Tuesday, August 24, 2010

An Open Letter to All Professionals.

My Heart left my chest
In tiny jeans and t-shirt
Walks around, exposed.

Hello?

New teacher, or therapist, or doctor? Is that you?

Oh hello…

I just wanted to chat with you a second. To caution you. Or warn you.

Please, tread carefully.

You see, what you might not realize as you look at me, talk to me, tell me your opinions, our options, our lack of options, and your predictions of our outcomes is that; well… you see that heart?

The slightly broken, definitely bruised one?

Yeah, that’s my heart.

My slightly-broken, definitely-bruised heart.

Now, I realize that as you look at me you might see…a confident parent… or an angry parent…or a happy-go-lucky parent…

You might think that I understand everything… or nothing…… or that I have all the experience in the world because I have done this before… or that I know the rules… or that I don’t know the rules and that is for the best….

You might believe… that I am high maintenance… or overreacting… or maybe neurotic… or disengaged and uninterested… or that I don’t really care… or maybe I care too much…

But regardless of what you see, what you think, or what you believe, this is what you should know:

I am broken-hearted. And it doesn’t matter if it is the first day or a century later. It doesn’t matter where in the “grief cycle” I might be. It doesn’t matter if the wounds are healed, or healing, or fresh and new. This heart is bruised. Slightly broken. Different than it once was and will ever be again. And when you speak, or don’t speak, in judgment or not, my heart is out there.

Some of “us” parents… the ‘special’ ones… can be a pain in the ass. I know that. WE know that. But we are fighting a fight we never planned to fight, and it doesn’t end. We don’t get to clock out at the end of the day. We don’t get a vacation from it. We live it, everyday. We are fighting without knowing how to fight it, and we depend so much on you to help us. We have been disappointed, by you or others like you.  And we are disappointed in ourselves.  We are your harshest critics.  We are our own harshest critics too. We are genuinely fearful, and driven, and absolutely devoted. And we also know, we need you. So please, be careful with us. Because as hard and tough as we may look outwardly, our hearts are fragile things.

30 comments:

Cheryl D. said...

Wow! Great post--very honest and full of pain.

meganlela said...

So very true to the real, honest feelings of how it really feels. Especially about the grief cycle.It seems we get to go through it over and over again.

Leightongirl said...

Beautiful.

Crystal said...

Awesome - thanks for sharing, Pia. That is so beautifully written!

Rebecca said...

Pia,

Absolutely beautiful! As a speech-language pathologist with a child similar to J man, I couldn't have said it better myself. Just when I thought I was done grieving, I come to another part of the grief cycle. It has helped me view the parents of the children I work with in a totally different way. Because now, I've been there. I am there. I get it. May I share this with other professionals I work with you just don't get it.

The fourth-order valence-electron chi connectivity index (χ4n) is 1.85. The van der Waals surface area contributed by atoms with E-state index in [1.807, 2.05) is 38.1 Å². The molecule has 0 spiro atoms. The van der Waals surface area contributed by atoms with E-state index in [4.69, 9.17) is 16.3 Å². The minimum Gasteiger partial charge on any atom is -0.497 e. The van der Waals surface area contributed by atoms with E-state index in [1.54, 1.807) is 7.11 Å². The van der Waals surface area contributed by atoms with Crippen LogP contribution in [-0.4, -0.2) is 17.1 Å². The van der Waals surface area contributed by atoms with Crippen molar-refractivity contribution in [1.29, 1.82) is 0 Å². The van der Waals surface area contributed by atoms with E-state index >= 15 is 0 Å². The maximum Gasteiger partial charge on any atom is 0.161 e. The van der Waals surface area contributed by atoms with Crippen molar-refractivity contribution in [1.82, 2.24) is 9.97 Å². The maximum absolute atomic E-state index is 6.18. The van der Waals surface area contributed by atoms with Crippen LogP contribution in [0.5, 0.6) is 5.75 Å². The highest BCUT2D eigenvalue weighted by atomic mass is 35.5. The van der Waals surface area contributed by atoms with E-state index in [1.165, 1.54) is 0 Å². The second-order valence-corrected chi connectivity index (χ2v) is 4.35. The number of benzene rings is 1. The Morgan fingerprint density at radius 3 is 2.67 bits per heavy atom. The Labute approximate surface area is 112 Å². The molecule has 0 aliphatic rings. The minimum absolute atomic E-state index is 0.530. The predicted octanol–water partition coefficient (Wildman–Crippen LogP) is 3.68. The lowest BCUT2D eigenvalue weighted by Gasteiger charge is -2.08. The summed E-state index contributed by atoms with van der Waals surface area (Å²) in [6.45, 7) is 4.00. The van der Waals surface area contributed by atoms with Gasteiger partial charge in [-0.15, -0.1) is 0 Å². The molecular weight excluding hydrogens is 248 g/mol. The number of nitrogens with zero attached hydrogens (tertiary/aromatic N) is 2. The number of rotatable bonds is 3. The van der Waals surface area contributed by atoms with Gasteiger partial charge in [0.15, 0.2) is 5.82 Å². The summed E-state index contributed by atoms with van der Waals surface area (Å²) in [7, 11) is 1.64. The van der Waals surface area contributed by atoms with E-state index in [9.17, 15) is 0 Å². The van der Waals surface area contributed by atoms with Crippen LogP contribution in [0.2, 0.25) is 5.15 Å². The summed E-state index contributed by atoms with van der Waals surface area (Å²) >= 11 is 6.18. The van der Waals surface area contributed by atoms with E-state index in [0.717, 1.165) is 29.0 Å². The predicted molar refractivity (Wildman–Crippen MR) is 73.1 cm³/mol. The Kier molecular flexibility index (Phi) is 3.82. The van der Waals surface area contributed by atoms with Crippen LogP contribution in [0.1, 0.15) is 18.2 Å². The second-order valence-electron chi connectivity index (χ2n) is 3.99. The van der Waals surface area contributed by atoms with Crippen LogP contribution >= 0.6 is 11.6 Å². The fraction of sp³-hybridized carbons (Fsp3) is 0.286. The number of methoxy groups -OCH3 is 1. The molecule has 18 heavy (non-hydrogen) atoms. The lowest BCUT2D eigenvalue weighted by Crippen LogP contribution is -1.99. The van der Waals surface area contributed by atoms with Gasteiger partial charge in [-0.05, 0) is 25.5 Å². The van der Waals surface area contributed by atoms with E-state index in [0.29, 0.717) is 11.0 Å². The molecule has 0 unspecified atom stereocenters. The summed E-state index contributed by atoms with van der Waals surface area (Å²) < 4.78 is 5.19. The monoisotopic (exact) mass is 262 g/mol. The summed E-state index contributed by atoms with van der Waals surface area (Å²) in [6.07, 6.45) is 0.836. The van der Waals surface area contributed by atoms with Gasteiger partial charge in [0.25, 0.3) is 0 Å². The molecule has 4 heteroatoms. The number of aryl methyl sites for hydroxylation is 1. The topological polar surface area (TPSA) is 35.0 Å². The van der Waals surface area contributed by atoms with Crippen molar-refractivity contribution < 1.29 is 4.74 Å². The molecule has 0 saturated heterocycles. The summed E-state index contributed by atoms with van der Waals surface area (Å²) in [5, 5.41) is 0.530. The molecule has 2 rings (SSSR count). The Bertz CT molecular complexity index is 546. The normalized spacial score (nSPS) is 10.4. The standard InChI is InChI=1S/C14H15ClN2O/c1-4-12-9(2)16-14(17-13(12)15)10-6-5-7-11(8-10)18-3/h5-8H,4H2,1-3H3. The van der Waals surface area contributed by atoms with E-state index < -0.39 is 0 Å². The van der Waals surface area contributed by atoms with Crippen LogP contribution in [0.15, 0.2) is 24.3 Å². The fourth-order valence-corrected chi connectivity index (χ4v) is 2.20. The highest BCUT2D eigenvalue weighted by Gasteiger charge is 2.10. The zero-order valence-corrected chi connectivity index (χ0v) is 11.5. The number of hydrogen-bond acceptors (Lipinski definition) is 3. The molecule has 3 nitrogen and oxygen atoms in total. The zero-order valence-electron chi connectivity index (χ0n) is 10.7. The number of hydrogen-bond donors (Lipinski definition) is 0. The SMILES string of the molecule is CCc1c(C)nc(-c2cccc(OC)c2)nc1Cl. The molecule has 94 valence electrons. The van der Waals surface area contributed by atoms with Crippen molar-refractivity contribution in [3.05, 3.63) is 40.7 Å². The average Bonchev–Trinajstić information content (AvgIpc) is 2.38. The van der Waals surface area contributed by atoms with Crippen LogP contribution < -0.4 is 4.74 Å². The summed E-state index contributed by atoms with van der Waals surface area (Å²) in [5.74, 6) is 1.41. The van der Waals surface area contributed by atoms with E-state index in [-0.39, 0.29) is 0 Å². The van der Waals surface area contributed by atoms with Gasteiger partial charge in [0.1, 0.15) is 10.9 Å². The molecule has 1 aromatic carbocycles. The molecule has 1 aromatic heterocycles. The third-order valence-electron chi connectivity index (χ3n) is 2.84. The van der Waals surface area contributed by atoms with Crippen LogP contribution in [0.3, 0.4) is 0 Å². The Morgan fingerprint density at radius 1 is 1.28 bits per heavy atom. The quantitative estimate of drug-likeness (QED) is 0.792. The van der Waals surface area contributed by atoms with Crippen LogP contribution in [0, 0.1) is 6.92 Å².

Pia said...

Sure Rebecca, I would be thrilled and honored it you would share it! I would love the feedback too!

Lynn said...

You are so speaking for me with this post. I would add family members as well as professionals to the list of those that should wake up every day and read this. I just so happen to be going through family stuff right now...people assume things that they shouldn't...that I'm OK and Audrey's totally cute and fine and it's really not all that bad. They still don't get it....the bruised heart may be different shades of purple from one day to the next but it always always hurts.

suelmayer said...

Pia, this is one of your best!!!! You put so eloquently into words my thoughts exactly. Would you mind if I reposted it to my blog at a future date, giving full credit to you and directing people to your blog? I need to get through the road trip series first. But then comes a discussion on schooling.

Avenues of Awareness said...

I truly loved this.

Carrie said...

Thank you for that - it is very true and real; having a child with Spina Bifida, a trach, g-tube, and ventilator...with as many victories we celebrate, there are still moments that my herat breaks.
Carrie

Allison said...

I hope you are OK with this, but I linked my this post to my blog. I gave you full credit, of course, but you said something so well, and that fits our situation so perfectly, I had to share it.

My blog is http://snsherpa.blogspot.com

Blinger1 said...

WOW. You hit it, right on the nail. Thank you. You not only spoke from your heart, but you also spoke from mine.

Second Chance Moon said...

Great reminder for us teachers. Thanks for writing it. :)

TMI Tara said...